Genre(s): fiction, children’s books
Essi Kummu (b. 1977) is an awarded author of fiction and children’s books, and a scriptwriter. Kummu is currently working on her sixth novel, which is also being made into a film.
The Story of My Children, Farewell, Boys and Glow are stand-alone novels but they also form a trilogy through common denominators – the use of autobiographical elements, and the female author as a main character – a woman who lives in a northern city in Finland. The city is a side character in each story. In the novels, the mood develops with emotionally strong brushstrokes. At her best, Kummu is the creator of episodic intensity. Her expression is precise and subtle. Each of the novels has its own, unique voice, it is the voice of a brave narrator who is unafraid of intimate recognition.
“I have written five novels to date, and they all explore the definition of a family, and the pursuit of unity. In my debut work, Mania, I defined home as a place that enables us to step away from the world; providing us a place where we can be different to the person we are when out in the world. The novel was set in motion by a real event, a woman in the headlines who had killed people, and refused to say a word about it. I wanted to understand the killer’s mind, for I had a feeling that I saw her silence.
I cried with joy after writing about the woman and the bear. I knew that after my grandmother would read it, she would no longer understand me. I had just written my best text ever, and I’d crossed the line; gone where I wouldn’t otherwise go. The union of the woman and the bear is wordless. It is primitive and sacred. It includes a sense of belonging and meaning. It’s hard to imagine that the magic associated with it would ever lapse inside me. I don’t think that could even happen in a dream.
My three novels My Children’s Story, Farewell, Boys and Glow are all born of a longing to rely on the writing process and my experience of it as the starting point for the work. I am interested in the idea of creating an organic relationship with language and memory. The idea in these three novels is not thematic, it is the tone that is important.”
Praise for Glow
“One of the most interesting Finnish novels of the year.” – Suomen Kuvalehti -magazine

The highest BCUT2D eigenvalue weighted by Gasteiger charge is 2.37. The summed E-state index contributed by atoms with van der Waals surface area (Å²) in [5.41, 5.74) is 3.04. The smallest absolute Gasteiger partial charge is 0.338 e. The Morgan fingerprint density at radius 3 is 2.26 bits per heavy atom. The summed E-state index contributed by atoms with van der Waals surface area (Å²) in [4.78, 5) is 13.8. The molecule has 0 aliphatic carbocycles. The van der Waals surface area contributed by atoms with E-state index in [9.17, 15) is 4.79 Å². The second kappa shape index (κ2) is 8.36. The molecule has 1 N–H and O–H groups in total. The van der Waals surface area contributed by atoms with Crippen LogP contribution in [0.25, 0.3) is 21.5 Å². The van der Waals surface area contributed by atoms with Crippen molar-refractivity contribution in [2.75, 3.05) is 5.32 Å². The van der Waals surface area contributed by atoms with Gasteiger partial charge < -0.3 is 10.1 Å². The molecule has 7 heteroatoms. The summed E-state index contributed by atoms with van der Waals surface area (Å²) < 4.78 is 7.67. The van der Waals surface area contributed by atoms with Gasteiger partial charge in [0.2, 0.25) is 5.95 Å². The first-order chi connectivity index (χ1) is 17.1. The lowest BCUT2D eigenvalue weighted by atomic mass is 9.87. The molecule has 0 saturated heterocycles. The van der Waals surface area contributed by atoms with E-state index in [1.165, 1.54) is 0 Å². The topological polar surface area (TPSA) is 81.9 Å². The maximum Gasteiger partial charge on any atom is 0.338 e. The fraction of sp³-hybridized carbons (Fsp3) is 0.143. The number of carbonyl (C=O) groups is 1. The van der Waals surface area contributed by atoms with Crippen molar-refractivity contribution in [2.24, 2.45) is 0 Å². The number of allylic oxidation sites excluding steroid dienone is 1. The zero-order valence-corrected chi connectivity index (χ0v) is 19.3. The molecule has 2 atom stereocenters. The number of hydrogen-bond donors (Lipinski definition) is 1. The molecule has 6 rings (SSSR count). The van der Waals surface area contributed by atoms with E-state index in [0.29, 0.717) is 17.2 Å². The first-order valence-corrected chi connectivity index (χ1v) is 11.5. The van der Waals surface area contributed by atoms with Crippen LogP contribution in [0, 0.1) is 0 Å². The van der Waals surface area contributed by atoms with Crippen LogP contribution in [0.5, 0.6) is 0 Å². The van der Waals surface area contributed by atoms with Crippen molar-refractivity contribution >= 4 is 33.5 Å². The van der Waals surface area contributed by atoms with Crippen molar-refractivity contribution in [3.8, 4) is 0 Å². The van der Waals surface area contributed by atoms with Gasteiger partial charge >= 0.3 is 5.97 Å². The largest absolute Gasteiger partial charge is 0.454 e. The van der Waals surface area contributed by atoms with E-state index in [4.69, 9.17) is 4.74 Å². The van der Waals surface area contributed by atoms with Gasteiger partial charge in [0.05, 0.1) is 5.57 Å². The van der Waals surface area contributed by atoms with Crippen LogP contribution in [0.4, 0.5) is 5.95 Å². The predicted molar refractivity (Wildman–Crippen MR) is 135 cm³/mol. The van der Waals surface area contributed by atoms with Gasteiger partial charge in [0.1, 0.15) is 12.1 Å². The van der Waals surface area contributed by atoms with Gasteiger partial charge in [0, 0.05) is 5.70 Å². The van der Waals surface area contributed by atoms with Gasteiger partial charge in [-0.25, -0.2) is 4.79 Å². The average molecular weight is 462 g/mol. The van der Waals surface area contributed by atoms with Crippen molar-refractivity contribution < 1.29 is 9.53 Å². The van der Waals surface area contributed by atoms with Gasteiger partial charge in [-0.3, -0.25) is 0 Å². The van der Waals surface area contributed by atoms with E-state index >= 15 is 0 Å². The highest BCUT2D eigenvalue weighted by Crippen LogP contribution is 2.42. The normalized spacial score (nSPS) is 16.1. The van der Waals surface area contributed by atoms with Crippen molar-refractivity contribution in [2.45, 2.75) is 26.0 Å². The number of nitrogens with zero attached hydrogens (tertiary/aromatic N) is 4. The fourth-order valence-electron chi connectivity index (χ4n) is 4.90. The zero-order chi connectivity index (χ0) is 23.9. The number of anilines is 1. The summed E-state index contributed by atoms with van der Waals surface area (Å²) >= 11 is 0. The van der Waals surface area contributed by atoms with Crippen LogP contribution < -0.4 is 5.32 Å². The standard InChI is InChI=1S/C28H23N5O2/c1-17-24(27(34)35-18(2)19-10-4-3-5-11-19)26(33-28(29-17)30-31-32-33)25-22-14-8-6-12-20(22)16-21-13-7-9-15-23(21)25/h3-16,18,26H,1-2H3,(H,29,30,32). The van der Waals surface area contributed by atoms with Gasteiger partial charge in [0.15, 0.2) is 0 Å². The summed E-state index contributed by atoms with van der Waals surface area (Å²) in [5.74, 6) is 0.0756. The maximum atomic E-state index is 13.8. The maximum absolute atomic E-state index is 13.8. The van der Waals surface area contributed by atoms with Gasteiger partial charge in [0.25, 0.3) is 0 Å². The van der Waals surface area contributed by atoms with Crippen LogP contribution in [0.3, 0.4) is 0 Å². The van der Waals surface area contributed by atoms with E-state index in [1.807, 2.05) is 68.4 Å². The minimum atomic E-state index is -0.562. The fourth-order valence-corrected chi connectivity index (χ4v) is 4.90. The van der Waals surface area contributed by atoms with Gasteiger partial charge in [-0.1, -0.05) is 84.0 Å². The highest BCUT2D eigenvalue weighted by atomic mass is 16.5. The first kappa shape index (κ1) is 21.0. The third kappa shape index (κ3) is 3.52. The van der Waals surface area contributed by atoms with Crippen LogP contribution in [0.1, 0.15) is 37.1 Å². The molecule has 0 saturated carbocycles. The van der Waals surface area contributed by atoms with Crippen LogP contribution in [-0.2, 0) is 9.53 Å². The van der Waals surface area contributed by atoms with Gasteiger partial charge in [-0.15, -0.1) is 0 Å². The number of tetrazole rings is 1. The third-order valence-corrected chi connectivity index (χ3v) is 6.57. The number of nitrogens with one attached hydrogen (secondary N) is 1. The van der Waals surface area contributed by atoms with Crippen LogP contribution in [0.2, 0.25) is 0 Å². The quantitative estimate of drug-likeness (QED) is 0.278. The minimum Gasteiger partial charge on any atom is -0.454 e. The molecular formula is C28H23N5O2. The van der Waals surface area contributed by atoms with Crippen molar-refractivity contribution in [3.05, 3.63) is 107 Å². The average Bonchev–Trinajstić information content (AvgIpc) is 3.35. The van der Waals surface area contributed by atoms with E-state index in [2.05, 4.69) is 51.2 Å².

“Glow is just the kind of book I love; small but extravagant; a grand book. The story does not proceed chronologically but moves like a sigh and a prayer. It is a touching description of the love of two women and the internalized prohibition that rises above it. …Glow is a fine, accurate description of a new family; about how the love between two people brings together strangers, a whole network, in good and bad. The voice of the work has a northern way of being and saying, Liksom and Mukka have used it previously, and now there exists a new voice and form of being.”
-Sirpa Kähkönen, author
“…[In Glow] falling in love is not confined to being only lovely and beautiful, but it also shown as distressing and scary. The two (women) in love are surrounded by children, former partners, relatives, a culture that sacralizes the nuclear family concept. The protagonist details her mental turmoil with painful objectivity. Essi Kummu has experienced falling in love with a woman who has a family. However, she writes emphatic, universal prose. On the side, she draws a crude picture of the literary world, where some thrive as others try to make ends meet.”
– Tommi Melender, literary critic, author/Suomen Kuvalehti -magazine
Glow (Loiste, Tammi 2020)
Farewell, Boys (Hyvästi pojat, Tammi 2017)
The Story of My Children (Lasteni tarina, Tammi 2014)
Death of the Bear (Karhun kuolema, Tammi, 2010)
Mania (Mania, Tammi, 2006)
The Wedding Waltz, illustrated by Marika Maijala (Häätanssit, Tammi, 2019)
The Practice Kiss, illustrated by Marika Maijala (Harjoituspusuja, Tammi, 2015)
Chatty Elias, illustrated by Marika Maijala (Puhelias Elias, Tammi, 2012)
Nominations and Awards:
2019: The Wedding Walz shortlisted for the Bothnia Prize
2018: ‘Vuoden Sara’ acknowledgement for Kummu’s work towards empowerment of girls and women
2017: So Long, Boys shortlisted for the Bothnia Prize
2013: Chatty Elias shortlisted for the Tower of Babel Prize (Estonia) for the Best Translated Children’s Book of the Year
2012: Chatty Elias shortlisted for the Finlandia Junior Prize
2011: Death of the Bear shortlisted for the Tiiliskivi Prize
Jutukas Elias (Chatty Elias), Estonian edition, Fiora Publishing Oy, Estonia. Translated by Ingrid Maasik (2013)
Der Tod des Bären (Extract from Death of the Bear in German, Jahrbuch fur finnish-deutsche Literaturbeziehungen Nr.49. Deutsche Bibliothek Helsinki. Translated by Nicole Herbst
(2017) Pratsamme Elias (Chatty Elias), Swedish edition, Läsrörelsen Sverige, Sweden. Translated by Janina Orlov (2019)
Mir Kalevali. (Karhun kanssa (With the Bear) short prose in Russian, An anthology with a focus on the Finnish National Epic “Kalevala” (2019).
Foreign rights enquiries
Fiction by Essi Kummu, please contact: email@example.com
Children’s books by Essi Kummu, please contact Bonnier Rights: firstname.lastname@example.org